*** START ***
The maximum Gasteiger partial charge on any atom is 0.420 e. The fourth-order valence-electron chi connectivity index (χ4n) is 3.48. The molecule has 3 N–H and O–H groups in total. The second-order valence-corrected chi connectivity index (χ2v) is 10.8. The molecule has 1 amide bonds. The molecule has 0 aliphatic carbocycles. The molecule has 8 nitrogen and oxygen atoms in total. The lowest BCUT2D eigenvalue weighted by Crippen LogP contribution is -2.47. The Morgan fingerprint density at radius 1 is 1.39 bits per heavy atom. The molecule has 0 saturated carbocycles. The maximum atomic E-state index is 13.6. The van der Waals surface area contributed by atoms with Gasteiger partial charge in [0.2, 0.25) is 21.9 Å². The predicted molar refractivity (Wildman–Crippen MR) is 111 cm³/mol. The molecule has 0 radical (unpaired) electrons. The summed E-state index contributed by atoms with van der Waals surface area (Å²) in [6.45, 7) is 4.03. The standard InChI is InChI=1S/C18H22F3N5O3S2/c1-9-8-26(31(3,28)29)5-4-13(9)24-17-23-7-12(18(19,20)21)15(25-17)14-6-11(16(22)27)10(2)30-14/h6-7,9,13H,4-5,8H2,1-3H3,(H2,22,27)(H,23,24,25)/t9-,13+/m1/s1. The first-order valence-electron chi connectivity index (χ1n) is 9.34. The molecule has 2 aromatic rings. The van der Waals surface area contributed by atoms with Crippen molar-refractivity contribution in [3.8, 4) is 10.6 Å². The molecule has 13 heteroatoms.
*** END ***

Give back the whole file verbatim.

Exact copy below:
The maximum Gasteiger partial charge on any atom is 0.420 e. The fourth-order valence-electron chi connectivity index (χ4n) is 3.48. The molecule has 3 N–H and O–H groups in total. The second-order valence-corrected chi connectivity index (χ2v) is 10.8. The molecule has 1 amide bonds. The molecule has 0 aliphatic carbocycles. The molecule has 8 nitrogen and oxygen atoms in total. The lowest BCUT2D eigenvalue weighted by Crippen LogP contribution is -2.47. The Morgan fingerprint density at radius 1 is 1.39 bits per heavy atom. The molecule has 0 saturated carbocycles. The maximum atomic E-state index is 13.6. The van der Waals surface area contributed by atoms with Gasteiger partial charge in [0.2, 0.25) is 21.9 Å². The predicted molar refractivity (Wildman–Crippen MR) is 111 cm³/mol. The molecule has 0 radical (unpaired) electrons. The summed E-state index contributed by atoms with van der Waals surface area (Å²) in [6.45, 7) is 4.03. The standard InChI is InChI=1S/C18H22F3N5O3S2/c1-9-8-26(31(3,28)29)5-4-13(9)24-17-23-7-12(18(19,20)21)15(25-17)14-6-11(16(22)27)10(2)30-14/h6-7,9,13H,4-5,8H2,1-3H3,(H2,22,27)(H,23,24,25)/t9-,13+/m1/s1. The first-order valence-electron chi connectivity index (χ1n) is 9.34. The molecule has 2 aromatic rings. The van der Waals surface area contributed by atoms with Crippen molar-refractivity contribution in [3.8, 4) is 10.6 Å². The molecule has 13 heteroatoms.